Something transformative is happening in our schools. Changemaking and empathy are fast taking their places alongside reading and math as core competencies students need for success in life.
Unless you’re off the grid, you’d have see evidence across four national television networks. Think It Up, a celebrity-studded production, raised money for our schools that major donors matched. Along with initiatives dedicated to improving STEM (science, technology, engineering, math) education, it highlighted the work of Start Empathy, which prioritizes changemaking and empathy skills in school curricula and culture. This is a fast-growing movement, with an emerging Changemaker Schools network in the United States and worldwide. Tucson’s Changemaker High School was featured in the broadcast.
Why changemaking, and why empathy? Because the game for young people has changed, and so have the rules. For generations, society had a distinctive organizational design characterized by a few people at the top of the system telling everyone else to repeat their specialized skills harmoniously, faster and faster. American education was therefore oriented toward turning out the company clerks and factory workers that our hierarchical, repetitive system required.
But students today are growing up in a world where hierarchies are falling, silos are collapsing, and technology is lowering the barriers to active participation and innovation in virtually every aspect of society. We now carry with us devices packed with tools once available to only a few. Personal networks, collaboration platforms, printing presses, and media distribution channels — these are now at our fingertips ready to be applied to any problem or opportunity.
This level of individual empowerment is producing unprecedented, accelerating, omnidirectional change in society. Evolutionary change has always been with us, but this transition from a world defined by continual repetition to one defined by continual change is as dramatic as shifting from a flat world to a round one. Once you understand this fact, you see the imperative for a new roadmap and a new learning framework to match the new landscape.
Many young people intuitively sense there is something very different between the old societal paradigm most of us grew up with and the new one. I came to understand the difference more clearly through a personal management experience when I served as chief operating officer in the 2008 Obama presidential campaign. Despite the innovative image we projected from the outset, the organization actually began traditionally siloed and hierarchical.
But in our change-on-steroids environment, the system held together by silo leaders (we called them department heads) could not keep pace with the challenges coming at us. We had to tear the walls down, allowing others throughout the organization to lead. A noticeable discovery for me was that when people are freed to lead in an open system, they form into fluid, shifting teams, working across old boundaries to solve the complex problems and seize opportunities that come with rapid change.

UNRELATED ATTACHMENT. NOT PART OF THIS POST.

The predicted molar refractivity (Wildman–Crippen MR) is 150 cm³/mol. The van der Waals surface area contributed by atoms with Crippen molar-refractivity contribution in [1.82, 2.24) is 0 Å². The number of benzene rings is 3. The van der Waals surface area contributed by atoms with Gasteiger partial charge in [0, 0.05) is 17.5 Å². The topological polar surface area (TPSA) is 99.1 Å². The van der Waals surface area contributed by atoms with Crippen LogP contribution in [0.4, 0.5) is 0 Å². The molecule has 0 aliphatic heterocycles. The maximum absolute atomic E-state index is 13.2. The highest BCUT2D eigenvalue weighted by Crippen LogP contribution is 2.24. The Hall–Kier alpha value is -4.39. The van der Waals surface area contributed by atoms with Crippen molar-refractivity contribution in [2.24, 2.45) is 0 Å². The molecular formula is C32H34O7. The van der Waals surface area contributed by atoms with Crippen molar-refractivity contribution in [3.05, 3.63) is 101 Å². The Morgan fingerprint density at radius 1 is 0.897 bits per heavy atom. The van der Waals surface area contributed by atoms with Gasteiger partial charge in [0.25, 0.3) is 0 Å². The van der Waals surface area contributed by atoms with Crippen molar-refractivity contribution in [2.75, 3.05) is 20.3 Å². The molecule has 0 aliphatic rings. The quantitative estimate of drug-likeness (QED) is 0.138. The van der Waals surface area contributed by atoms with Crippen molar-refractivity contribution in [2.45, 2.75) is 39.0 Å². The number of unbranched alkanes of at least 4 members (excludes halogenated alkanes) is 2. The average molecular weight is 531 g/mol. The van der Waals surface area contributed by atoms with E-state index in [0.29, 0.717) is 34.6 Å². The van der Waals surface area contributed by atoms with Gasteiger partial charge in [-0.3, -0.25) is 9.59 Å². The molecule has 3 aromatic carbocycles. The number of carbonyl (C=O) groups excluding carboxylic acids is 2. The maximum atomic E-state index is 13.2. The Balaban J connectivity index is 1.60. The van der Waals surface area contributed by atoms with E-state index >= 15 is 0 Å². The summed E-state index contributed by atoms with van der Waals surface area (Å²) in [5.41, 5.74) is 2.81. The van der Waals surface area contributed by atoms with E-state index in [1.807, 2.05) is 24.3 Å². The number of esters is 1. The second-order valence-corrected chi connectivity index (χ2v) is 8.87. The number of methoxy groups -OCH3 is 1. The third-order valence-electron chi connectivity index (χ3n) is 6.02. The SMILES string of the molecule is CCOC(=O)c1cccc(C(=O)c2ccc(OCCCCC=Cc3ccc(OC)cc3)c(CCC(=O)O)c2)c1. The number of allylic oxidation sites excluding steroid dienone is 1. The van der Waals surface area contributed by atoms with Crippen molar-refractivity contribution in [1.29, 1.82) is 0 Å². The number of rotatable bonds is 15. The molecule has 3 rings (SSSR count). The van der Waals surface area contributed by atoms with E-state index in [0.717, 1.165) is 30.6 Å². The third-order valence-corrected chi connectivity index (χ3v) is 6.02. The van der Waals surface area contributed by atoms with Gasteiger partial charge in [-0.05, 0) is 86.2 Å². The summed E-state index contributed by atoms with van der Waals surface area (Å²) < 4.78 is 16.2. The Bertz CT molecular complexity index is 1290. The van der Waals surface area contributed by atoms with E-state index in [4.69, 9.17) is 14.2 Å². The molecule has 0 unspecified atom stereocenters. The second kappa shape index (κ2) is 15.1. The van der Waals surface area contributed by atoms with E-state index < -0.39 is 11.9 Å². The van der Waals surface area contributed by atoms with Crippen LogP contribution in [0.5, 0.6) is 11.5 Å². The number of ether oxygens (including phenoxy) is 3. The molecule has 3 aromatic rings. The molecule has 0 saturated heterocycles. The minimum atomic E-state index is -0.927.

That’s why we must place a premium on the foundational skill of empathy. Contributing to and succeeding in today’s world depends on open, fluid collaboration. It requires the capacity to value and integrate the contributions of everyone on the team. Static rules won’t ultimately keep up with the fire hose of societal and technological change around us, so cognitive empathy-based ethics is essential in everyday leadership and decision-making.
Education’s core mission of preparing students to succeed in life hinges particularly on the mastery of empathy. K-12 education will have to reorient to the everyone-a-changemaker world and teach the empathy-based skills that are critical for success and contribution. Cognitive empathy-based ethics must be elevated as a foundational skill on a par with reading and math. Schools’ success or failure will be increasingly tied to children in the primarily grades grasping empathy, and teens in middle and high school self-identifying as changemakers and practicing core skills of changemaking.
One educator who understands this is US Education Secretary Arne Duncan, who said, “A key factor of success for any society going forward is what percentage of its people are changemakers. It’s the new literacy.” For our young people to thrive, contribute, and succeed, this is the literacy our schools must impart.
Editor's Note: This Op-Ed first appeared on the Thomson Reuters website.